TV news networks ramp up their acts for US invasion

MUMBAI / NEW DELHI: Last time round when the first Gulf War was unleashed in 1991 on the world, it was courtesy Iraq's invasion of Kuwait. And CNN was on the frontlines as the US-led Allied forces pounded Saddam Hussein into submission. CNN became a household name in India as it beamed live the war into millions of homes round the world.

This time round, as US-led forces invade Iraq from land, air and sea, the continuous live coverage by the likes of CNN, BBC and others like Fox News (seen partly through Star News here) makes it seem like a war made-for-TV audiences. That would be trivialising the issue. But then who can sound more juvenile and trivial than US President George Bush who wants to bring 'peace' to the whole world by waging a war that is bombarded into millions of TV homes round the world with as much precision as Tomahawk missiles, pausing at regular intervals just enough to give TV stations time to go in for commercial breaks.

And those who would disagree with this line of reasoning would do well to track how the US TV networks approached the first attacks on Iraq that took place in the wee hours of the morning yesterday (Indian time). The networks, which had been primed for weeks for the start of the invasion, went to a mix of footage of Baghdad and reports from correspondents embedded with military units in the field as news first trickled in around 9:30 pm Eastern Standard Time (EST). Almost immediately, the networks, both broadcast and cable, began jockeying for position in the race to claim first reporting on the news of the war.

It was NBC that laid claim to the fastest off the press title, asserting it was first on air with Tom Brokaw broadcasting news of the first explosions at 9:32 pm EST, followed closely by former CNN Gulf War (the first one) correspondent Peter Arnett on MSNBC at 9:34 pm.

And it was NBC's Tom Brokaw who hit the nail on the head when he made the point early in the coverage that the United States was expected, after the initial stages of the invasion, to take a long-term restructuring role in Iraq.

"One of the things we don't want to do is destroy the infrastructure in Iraq because in a few days we're going to own that country," Brokaw said. "Own that country." That sums it up pretty well.

Admits a senior executive of an Indian television company, "War is a serious issue, but it has its novelty value too (for TV companies and audiences too), what with the latest gizmos and weaponry on display and being utilised." And taking a cue, was a CNN anchor, manning a CNN centre set up in Kuwait City for war coverage, who said today that the technology being used to bring the pictures of the war from the deserts of Iraq and surrounding araes - tanks shown rolling in and the soldiers undertaking some sort of exercise on ground - is itself "absolutely new and untested."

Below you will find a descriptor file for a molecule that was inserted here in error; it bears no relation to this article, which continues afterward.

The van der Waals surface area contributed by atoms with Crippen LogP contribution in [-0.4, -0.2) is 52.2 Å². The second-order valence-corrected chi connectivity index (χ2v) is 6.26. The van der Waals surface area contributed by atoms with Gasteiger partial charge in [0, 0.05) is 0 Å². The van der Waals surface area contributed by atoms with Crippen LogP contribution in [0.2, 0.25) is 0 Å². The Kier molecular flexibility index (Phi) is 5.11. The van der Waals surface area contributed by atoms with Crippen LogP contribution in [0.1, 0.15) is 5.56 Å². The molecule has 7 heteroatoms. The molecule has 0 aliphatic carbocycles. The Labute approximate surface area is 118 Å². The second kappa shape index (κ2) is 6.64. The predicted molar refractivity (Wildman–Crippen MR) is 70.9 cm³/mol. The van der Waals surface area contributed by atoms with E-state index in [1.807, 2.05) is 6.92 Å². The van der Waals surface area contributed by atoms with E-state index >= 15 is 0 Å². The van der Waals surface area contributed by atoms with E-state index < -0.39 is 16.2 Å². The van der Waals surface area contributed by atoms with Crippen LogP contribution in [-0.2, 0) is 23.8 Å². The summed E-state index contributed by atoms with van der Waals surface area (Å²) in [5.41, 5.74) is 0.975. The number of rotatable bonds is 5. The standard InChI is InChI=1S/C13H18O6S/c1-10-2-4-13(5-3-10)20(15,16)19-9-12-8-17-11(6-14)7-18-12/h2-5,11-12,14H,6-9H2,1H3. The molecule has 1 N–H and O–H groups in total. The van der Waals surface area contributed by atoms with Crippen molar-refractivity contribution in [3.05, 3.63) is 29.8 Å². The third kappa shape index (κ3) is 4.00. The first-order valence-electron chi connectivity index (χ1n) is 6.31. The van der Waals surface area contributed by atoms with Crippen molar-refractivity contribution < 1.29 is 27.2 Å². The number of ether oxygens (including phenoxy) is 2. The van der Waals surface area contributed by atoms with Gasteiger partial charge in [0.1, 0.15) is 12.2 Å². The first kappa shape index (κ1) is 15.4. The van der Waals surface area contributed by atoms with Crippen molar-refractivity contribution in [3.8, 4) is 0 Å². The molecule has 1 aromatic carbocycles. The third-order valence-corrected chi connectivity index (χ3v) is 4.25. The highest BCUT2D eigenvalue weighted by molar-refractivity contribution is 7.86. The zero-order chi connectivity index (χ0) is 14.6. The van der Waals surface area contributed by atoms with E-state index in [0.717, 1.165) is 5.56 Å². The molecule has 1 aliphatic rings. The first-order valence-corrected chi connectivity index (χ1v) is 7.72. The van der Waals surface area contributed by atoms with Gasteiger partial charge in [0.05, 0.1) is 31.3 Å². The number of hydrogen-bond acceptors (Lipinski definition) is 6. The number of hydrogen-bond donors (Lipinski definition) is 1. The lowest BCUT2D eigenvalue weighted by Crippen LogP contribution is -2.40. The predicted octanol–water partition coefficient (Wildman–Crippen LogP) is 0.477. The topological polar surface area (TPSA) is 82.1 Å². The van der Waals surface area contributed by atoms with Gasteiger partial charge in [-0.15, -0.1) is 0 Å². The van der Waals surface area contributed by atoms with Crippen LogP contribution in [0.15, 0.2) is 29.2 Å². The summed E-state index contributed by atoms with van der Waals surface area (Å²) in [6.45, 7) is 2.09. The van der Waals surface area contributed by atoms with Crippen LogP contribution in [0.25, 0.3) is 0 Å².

No wonder, Indian news channels too, are leaving few stones unturned to get the war into Indian TV homes.

Leading the pack is good old, but staid, pubcaster Doordarshan that has outsourced its coverage to a private company, Saeed Naqvi's Third Eye, at the rate of Rs 500,000 per day. Reason: it was felt that insuring Prasar Bharati employees to cover the Gulf conflict may turn out to be cumbersome and expensive too, according to director-general of DD, SY Quraishi.

So, Third Eye is producing a daily half-hour show for DD, with one of the teams in Kuwait, and additionally the feeds sent through satellite can be used by DD for its various news bulletins. An example of the coverage: Sasi Kumar for Third Eye saying that the Indians in Kuwait have decided to bear out war fears along with their Kuwaiti friends, while a DD news team immediately afterwards interviewed Indians returning by the planeload from the Gulf.

Third Eye has been on the job for a week now and will continue for at least another 20 days, depending on the situation giving the Indian perspective (if at all there is any!!!!) of the US-led putsch.

The country's "subse tez" news channel, Aaj Tak, has sent its own teams in countries around Iraq for the war coverage, apart from tying up with local TV stations there and international agencies like APTN and Reuters for footage.

"We have three teams covering the war, including one (Deepak Chaurasia) in Kuwait," Uday Shankar, news director, TV Today Network said, adding, "Still, there are some restrictions for the media too." Strange, considering the likes of BBC and CNN seem to be everywhere, including inside tanks and aboard aircraft carriers.

What Shankar did not say, but found out from the industry, is that Aaj Tak has also struck an exclusive deal with Al Jazeera, which shot to global fame by airing video tapes of Osama Bin Laden, for footage of the Gulf War.

And what of the coverage? These were the words that CNN president Chris Cramer used in his video-linked speech on 15 March at the FRAMES 2003 in Mumbai. "Broadcast journalism around the world is at cross-roads but the integrity of the profession has never been in more danger than we find it!"

Wonder what one of America's most celebrated TV presenters Edward R. Murrow (of way, way back in the 50s vintage) would have said about the kind of coverage that the world is "privileged" to enjoy today.

To quote the great man himself: "Just because the microphone in front of you amplifies your voice around the world, is no reason to think we have any more wisdom than we had when our voices could reach only from one end of the bar to the other."

The next few days should reveal whether Cramers' exhortations to the media mean more than well-meant verbiage. Even if it doesn't, in the hunt for the next TV byte, who really cares anyway?


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